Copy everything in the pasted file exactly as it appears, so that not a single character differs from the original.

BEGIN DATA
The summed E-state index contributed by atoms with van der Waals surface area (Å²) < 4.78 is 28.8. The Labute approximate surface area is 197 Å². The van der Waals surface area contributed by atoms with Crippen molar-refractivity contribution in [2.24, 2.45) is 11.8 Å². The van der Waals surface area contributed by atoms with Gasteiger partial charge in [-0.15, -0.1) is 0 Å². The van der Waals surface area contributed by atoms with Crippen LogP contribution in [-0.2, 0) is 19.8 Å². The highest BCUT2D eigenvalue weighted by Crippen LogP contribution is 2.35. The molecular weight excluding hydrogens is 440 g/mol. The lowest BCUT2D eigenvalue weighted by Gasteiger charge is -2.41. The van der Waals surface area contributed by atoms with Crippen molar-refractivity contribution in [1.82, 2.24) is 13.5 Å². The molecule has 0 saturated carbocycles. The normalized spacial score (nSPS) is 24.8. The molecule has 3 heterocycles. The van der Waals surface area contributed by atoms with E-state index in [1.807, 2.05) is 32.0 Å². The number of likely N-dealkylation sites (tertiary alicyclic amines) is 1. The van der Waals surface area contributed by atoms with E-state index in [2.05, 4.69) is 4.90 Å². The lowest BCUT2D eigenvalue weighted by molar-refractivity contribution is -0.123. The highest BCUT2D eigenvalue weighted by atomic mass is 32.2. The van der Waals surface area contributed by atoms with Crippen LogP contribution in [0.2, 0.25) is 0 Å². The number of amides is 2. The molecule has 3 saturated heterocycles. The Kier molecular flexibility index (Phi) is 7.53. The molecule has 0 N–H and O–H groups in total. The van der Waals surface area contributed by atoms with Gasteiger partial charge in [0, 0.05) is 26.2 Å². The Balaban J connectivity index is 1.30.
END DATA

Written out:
The summed E-state index contributed by atoms with van der Waals surface area (Å²) < 4.78 is 28.8. The Labute approximate surface area is 197 Å². The van der Waals surface area contributed by atoms with Crippen molar-refractivity contribution in [2.24, 2.45) is 11.8 Å². The van der Waals surface area contributed by atoms with Gasteiger partial charge in [-0.15, -0.1) is 0 Å². The van der Waals surface area contributed by atoms with Crippen LogP contribution in [-0.2, 0) is 19.8 Å². The highest BCUT2D eigenvalue weighted by Crippen LogP contribution is 2.35. The molecular weight excluding hydrogens is 440 g/mol. The lowest BCUT2D eigenvalue weighted by Gasteiger charge is -2.41. The van der Waals surface area contributed by atoms with Crippen molar-refractivity contribution in [1.82, 2.24) is 13.5 Å². The molecule has 0 saturated carbocycles. The normalized spacial score (nSPS) is 24.8. The molecule has 3 heterocycles. The van der Waals surface area contributed by atoms with E-state index in [1.807, 2.05) is 32.0 Å². The number of likely N-dealkylation sites (tertiary alicyclic amines) is 1. The van der Waals surface area contributed by atoms with E-state index in [2.05, 4.69) is 4.90 Å². The lowest BCUT2D eigenvalue weighted by molar-refractivity contribution is -0.123. The highest BCUT2D eigenvalue weighted by atomic mass is 32.2. The van der Waals surface area contributed by atoms with Crippen LogP contribution in [0.2, 0.25) is 0 Å². The number of amides is 2. The molecule has 3 saturated heterocycles. The Kier molecular flexibility index (Phi) is 7.53. The molecule has 0 N–H and O–H groups in total. The van der Waals surface area contributed by atoms with Gasteiger partial charge in [0, 0.05) is 26.2 Å². The Balaban J connectivity index is 1.30.